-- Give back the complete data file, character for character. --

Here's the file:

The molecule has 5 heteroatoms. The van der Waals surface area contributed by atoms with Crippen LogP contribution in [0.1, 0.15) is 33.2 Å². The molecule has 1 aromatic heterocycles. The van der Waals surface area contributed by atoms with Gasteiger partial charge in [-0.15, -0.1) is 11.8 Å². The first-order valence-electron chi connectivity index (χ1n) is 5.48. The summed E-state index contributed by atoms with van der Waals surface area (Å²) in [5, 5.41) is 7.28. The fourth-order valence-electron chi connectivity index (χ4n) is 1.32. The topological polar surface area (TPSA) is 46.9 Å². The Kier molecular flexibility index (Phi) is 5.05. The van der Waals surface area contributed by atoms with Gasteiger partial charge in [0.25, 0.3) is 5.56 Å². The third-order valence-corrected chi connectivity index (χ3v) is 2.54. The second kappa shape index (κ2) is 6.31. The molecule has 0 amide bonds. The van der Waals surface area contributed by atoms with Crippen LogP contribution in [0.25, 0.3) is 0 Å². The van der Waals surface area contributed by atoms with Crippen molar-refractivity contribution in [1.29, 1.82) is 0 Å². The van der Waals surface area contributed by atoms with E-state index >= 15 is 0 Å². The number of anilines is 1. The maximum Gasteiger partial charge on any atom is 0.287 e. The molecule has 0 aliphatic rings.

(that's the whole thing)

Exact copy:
The molecule has 5 heteroatoms. The van der Waals surface area contributed by atoms with Crippen LogP contribution in [0.1, 0.15) is 33.2 Å². The molecule has 1 aromatic heterocycles. The van der Waals surface area contributed by atoms with Gasteiger partial charge in [-0.15, -0.1) is 11.8 Å². The first-order valence-electron chi connectivity index (χ1n) is 5.48. The summed E-state index contributed by atoms with van der Waals surface area (Å²) in [5, 5.41) is 7.28. The fourth-order valence-electron chi connectivity index (χ4n) is 1.32. The topological polar surface area (TPSA) is 46.9 Å². The Kier molecular flexibility index (Phi) is 5.05. The van der Waals surface area contributed by atoms with Gasteiger partial charge in [0.25, 0.3) is 5.56 Å². The third-order valence-corrected chi connectivity index (χ3v) is 2.54. The second kappa shape index (κ2) is 6.31. The molecule has 0 amide bonds. The van der Waals surface area contributed by atoms with Crippen LogP contribution in [0.25, 0.3) is 0 Å². The van der Waals surface area contributed by atoms with Crippen molar-refractivity contribution in [1.29, 1.82) is 0 Å². The van der Waals surface area contributed by atoms with E-state index >= 15 is 0 Å². The number of anilines is 1. The maximum Gasteiger partial charge on any atom is 0.287 e. The molecule has 0 aliphatic rings.